Easter Seals is a place of hope and support. Many parents are nervous when they walk through these doors. I have seen the sigh of relief when they walk out. Parents and clients get the support they need here. They get answers to the tough questions. They know their child will get the help they need. Most importantly, they know that they are not alone.

Easter Seals, thank you for an incredible year. I will never forget it!

Humbly,

Hannah

College…really? Yes!

We all know how important education is in the United States. Education is the pathway to a good job, making a decent living, finding out about yourself, etc. The list that education brings to one’s life is endless. However, being physically disabled can jeopardize getting an education. This is particularly true when it is time to start thinking about going away to college.

Yes, being independent when you’re physically disabled can be a significant challenge, not to mention nerve-wracking for parents. As a college graduate myself, I can tell you that it is completely worth it. During my collegiate years, I was welcomed into a sorority, deepened my faith, changed the way I think about the world, and my college experience ultimately made me a woman. Now, I have to recognize that I am not medically fragile, do not have the incredible challenges of a learning disability, or need to go to the doctor frequently. We all have different abilities and we should make the decision to go to college based upon our personal abilities. As I said, the personal benefits are countless but there are other benefits too.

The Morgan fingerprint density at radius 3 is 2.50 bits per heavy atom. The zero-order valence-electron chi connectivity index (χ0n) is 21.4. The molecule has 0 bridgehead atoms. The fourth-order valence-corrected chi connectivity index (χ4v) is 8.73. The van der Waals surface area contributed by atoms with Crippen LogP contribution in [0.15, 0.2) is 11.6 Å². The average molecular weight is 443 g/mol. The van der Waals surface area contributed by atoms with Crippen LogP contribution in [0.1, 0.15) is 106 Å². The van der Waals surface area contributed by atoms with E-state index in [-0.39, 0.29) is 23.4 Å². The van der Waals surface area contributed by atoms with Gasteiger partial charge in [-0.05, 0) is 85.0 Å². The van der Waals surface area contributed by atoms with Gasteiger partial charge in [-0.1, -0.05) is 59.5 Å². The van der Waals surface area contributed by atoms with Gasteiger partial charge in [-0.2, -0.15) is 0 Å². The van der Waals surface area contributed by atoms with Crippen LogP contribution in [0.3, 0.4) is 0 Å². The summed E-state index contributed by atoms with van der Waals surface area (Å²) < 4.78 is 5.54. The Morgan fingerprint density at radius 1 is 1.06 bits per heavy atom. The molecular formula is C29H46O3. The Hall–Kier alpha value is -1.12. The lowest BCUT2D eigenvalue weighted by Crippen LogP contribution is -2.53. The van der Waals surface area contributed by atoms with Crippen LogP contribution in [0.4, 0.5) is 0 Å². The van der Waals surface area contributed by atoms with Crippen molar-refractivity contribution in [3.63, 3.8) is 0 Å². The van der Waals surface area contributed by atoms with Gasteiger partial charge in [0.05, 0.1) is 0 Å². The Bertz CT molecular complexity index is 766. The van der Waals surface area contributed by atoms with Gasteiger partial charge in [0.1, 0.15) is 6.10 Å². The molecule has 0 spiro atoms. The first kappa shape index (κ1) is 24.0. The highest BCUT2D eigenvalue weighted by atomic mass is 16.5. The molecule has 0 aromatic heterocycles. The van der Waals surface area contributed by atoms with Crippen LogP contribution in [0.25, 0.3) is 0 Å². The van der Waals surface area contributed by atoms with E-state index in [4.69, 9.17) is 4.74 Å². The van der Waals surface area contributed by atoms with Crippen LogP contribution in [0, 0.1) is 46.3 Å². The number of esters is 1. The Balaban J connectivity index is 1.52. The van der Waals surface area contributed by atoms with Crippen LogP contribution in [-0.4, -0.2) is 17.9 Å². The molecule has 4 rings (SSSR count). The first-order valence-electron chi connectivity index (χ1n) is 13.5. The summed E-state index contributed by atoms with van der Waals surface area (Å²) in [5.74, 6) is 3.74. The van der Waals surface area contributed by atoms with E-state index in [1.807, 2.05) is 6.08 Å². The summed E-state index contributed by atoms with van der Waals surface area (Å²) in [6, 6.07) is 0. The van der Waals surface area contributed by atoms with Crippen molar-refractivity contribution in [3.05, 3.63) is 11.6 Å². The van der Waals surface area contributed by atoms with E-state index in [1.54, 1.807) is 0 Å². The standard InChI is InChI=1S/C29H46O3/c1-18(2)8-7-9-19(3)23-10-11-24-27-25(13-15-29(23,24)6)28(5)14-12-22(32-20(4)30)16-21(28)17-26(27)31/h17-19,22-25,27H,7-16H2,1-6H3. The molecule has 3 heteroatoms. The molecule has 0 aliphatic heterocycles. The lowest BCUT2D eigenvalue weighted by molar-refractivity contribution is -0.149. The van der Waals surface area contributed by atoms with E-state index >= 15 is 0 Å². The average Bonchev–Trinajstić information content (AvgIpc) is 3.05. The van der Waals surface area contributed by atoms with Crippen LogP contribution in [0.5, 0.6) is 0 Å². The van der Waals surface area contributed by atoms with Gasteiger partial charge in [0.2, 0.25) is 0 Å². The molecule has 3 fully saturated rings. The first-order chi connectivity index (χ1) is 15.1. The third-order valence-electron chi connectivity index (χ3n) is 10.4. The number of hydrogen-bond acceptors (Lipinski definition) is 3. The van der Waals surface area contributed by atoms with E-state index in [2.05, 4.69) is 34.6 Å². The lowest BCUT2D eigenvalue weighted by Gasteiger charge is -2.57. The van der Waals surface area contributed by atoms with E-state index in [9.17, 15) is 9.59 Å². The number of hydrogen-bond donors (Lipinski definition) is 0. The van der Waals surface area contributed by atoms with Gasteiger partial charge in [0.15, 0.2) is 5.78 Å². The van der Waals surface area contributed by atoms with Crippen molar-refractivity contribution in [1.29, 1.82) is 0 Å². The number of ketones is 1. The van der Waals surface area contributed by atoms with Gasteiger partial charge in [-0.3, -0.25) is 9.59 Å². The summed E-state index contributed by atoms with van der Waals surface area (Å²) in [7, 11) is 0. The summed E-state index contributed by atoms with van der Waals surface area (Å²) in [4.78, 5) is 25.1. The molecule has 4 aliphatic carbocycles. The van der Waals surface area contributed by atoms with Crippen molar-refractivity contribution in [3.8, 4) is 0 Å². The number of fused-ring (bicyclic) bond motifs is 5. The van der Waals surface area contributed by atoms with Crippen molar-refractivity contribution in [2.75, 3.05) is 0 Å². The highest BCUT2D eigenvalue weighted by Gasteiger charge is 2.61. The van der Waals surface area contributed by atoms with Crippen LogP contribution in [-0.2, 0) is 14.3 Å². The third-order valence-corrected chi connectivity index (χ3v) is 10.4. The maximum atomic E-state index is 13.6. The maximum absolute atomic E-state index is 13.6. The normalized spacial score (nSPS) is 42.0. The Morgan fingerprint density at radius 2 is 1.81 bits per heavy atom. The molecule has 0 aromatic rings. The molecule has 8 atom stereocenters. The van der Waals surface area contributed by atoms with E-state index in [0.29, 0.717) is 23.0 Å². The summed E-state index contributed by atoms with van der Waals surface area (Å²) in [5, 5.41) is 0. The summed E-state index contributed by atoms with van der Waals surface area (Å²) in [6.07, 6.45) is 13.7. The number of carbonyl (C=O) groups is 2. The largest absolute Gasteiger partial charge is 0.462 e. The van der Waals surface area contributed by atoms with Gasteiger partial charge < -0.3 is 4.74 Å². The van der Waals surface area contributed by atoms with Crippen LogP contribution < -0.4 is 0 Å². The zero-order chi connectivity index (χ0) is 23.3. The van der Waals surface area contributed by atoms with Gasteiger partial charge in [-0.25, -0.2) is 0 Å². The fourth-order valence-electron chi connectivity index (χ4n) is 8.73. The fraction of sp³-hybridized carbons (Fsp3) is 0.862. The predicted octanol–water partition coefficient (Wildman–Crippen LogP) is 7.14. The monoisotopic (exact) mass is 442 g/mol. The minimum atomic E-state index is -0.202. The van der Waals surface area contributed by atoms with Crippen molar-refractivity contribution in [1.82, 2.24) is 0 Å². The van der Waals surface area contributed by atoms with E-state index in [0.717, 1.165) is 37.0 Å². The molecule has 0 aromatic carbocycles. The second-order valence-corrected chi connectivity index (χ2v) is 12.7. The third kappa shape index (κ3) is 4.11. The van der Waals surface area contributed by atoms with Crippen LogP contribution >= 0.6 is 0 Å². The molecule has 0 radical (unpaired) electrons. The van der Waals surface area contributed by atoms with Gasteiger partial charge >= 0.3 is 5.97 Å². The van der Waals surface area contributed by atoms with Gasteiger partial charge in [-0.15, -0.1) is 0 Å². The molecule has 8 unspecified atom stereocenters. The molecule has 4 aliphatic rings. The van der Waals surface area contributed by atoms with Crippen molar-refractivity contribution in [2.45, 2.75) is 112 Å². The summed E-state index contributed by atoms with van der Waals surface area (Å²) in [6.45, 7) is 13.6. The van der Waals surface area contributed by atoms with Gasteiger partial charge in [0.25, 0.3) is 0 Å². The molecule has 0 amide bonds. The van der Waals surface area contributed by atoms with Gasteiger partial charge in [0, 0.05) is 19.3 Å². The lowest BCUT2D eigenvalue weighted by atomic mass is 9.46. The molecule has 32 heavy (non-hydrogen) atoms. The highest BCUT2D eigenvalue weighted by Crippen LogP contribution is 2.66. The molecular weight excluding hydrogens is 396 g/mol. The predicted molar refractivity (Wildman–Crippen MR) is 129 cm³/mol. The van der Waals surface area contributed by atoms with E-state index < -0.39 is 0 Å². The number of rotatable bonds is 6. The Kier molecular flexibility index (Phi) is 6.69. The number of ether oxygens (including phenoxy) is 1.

Some facts to consider:

“A typical college graduate earns roughly $650,000 more than a typical high school graduate over the course of a 40-year career, according to the Pew Research Center study” (dailyfinance.com).

“Employment opportunities are far better for someone with a college degree, as employers are assured that this person has working knowledge of their business and can cope with a competitive work environment as well. The skill set owned by the individual will also be higher than someone who does not have a college education” (buzzle.com)

“Other benefits of going to college that don’t necessarily show up in the earning statistics are the experience students who attend college gain. People who go on to do higher education tend to be healthier and a generally more rounded person than someone who has just got a high school education” (importanceofcollege.com).

Speaking of personal growth, I had so many fun opportunities. I mentioned it before, but I joined a sorority, Phi Mu. In high school, I didn’t really have friends. When I joined Phi Mu, the women in the sorority embraced me. They didn’t see the disability; they only saw me offering friendship and humor. We went to parties and philanthropy events together and they didn’t shelter me because I was disabled, I was just Hannah to them. I can relate to typical a college and soroity experience. The experience of my participation in a soroity can be compared to college academics, dorm life and so much more.

I realize those facts cannot necessarily change your mind if you are scared to go to college but if anything, I urge you to do more research.  I found a good place for you to start researching here.

Also, I’ve been through the highs and lows of college life. Stop by the Development office, I would love to chat!